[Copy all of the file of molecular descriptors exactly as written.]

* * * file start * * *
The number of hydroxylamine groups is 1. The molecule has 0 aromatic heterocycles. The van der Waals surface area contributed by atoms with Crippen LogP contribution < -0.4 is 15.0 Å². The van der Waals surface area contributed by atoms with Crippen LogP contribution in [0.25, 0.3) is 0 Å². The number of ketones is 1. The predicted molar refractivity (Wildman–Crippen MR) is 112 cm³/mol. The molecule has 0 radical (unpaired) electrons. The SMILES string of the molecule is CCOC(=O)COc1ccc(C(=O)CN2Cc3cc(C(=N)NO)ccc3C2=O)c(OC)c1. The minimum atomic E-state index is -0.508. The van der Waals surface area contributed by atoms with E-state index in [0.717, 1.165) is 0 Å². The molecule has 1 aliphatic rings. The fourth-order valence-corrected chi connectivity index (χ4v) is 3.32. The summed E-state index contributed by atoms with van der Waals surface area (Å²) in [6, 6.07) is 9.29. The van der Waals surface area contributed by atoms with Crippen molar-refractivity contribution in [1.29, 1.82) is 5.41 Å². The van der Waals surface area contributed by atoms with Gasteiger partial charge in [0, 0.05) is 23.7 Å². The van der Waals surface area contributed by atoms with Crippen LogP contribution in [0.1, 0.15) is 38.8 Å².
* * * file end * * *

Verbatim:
The number of hydroxylamine groups is 1. The molecule has 0 aromatic heterocycles. The van der Waals surface area contributed by atoms with Crippen LogP contribution < -0.4 is 15.0 Å². The van der Waals surface area contributed by atoms with Crippen LogP contribution in [0.25, 0.3) is 0 Å². The number of ketones is 1. The predicted molar refractivity (Wildman–Crippen MR) is 112 cm³/mol. The molecule has 0 radical (unpaired) electrons. The SMILES string of the molecule is CCOC(=O)COc1ccc(C(=O)CN2Cc3cc(C(=N)NO)ccc3C2=O)c(OC)c1. The minimum atomic E-state index is -0.508. The van der Waals surface area contributed by atoms with E-state index in [0.717, 1.165) is 0 Å². The molecule has 1 aliphatic rings. The fourth-order valence-corrected chi connectivity index (χ4v) is 3.32. The summed E-state index contributed by atoms with van der Waals surface area (Å²) in [6, 6.07) is 9.29. The van der Waals surface area contributed by atoms with Crippen molar-refractivity contribution in [1.29, 1.82) is 5.41 Å². The van der Waals surface area contributed by atoms with Gasteiger partial charge in [0, 0.05) is 23.7 Å². The van der Waals surface area contributed by atoms with Crippen LogP contribution in [0.1, 0.15) is 38.8 Å².